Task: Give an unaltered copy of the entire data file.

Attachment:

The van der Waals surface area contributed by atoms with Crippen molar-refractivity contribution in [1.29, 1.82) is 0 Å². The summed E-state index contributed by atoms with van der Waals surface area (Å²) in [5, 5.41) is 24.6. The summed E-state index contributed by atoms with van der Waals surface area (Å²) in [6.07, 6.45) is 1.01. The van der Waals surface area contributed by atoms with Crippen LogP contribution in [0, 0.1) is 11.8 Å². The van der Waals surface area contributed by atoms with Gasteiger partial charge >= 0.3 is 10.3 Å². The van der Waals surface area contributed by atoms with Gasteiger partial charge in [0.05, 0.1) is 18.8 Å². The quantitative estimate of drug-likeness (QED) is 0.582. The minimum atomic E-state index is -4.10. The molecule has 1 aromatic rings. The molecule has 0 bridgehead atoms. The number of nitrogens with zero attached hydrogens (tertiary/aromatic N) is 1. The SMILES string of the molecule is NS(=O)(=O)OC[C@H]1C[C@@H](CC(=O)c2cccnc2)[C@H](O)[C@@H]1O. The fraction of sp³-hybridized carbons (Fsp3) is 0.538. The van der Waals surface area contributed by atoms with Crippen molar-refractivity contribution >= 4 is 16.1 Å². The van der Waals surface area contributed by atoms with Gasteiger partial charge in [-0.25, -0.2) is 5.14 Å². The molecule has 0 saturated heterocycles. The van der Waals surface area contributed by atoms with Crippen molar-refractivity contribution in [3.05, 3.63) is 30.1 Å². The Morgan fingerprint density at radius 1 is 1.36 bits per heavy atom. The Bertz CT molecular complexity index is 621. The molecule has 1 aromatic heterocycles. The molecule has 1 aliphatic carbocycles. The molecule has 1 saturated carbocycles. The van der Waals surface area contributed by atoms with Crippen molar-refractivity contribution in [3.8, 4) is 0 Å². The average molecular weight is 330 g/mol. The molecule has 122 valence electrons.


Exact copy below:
The van der Waals surface area contributed by atoms with Crippen molar-refractivity contribution in [1.29, 1.82) is 0 Å². The summed E-state index contributed by atoms with van der Waals surface area (Å²) in [5, 5.41) is 24.6. The summed E-state index contributed by atoms with van der Waals surface area (Å²) in [6.07, 6.45) is 1.01. The van der Waals surface area contributed by atoms with Crippen LogP contribution in [0, 0.1) is 11.8 Å². The van der Waals surface area contributed by atoms with Gasteiger partial charge >= 0.3 is 10.3 Å². The van der Waals surface area contributed by atoms with Gasteiger partial charge in [0.05, 0.1) is 18.8 Å². The quantitative estimate of drug-likeness (QED) is 0.582. The minimum atomic E-state index is -4.10. The molecule has 1 aromatic rings. The molecule has 0 bridgehead atoms. The number of nitrogens with zero attached hydrogens (tertiary/aromatic N) is 1. The SMILES string of the molecule is NS(=O)(=O)OC[C@H]1C[C@@H](CC(=O)c2cccnc2)[C@H](O)[C@@H]1O. The fraction of sp³-hybridized carbons (Fsp3) is 0.538. The van der Waals surface area contributed by atoms with Crippen molar-refractivity contribution >= 4 is 16.1 Å². The van der Waals surface area contributed by atoms with Gasteiger partial charge in [-0.25, -0.2) is 5.14 Å². The molecule has 0 saturated heterocycles. The van der Waals surface area contributed by atoms with Crippen molar-refractivity contribution in [3.05, 3.63) is 30.1 Å². The Morgan fingerprint density at radius 1 is 1.36 bits per heavy atom. The Bertz CT molecular complexity index is 621. The molecule has 1 aromatic heterocycles. The molecule has 1 aliphatic carbocycles. The molecule has 1 saturated carbocycles. The van der Waals surface area contributed by atoms with Crippen molar-refractivity contribution in [3.8, 4) is 0 Å². The average molecular weight is 330 g/mol. The molecule has 122 valence electrons.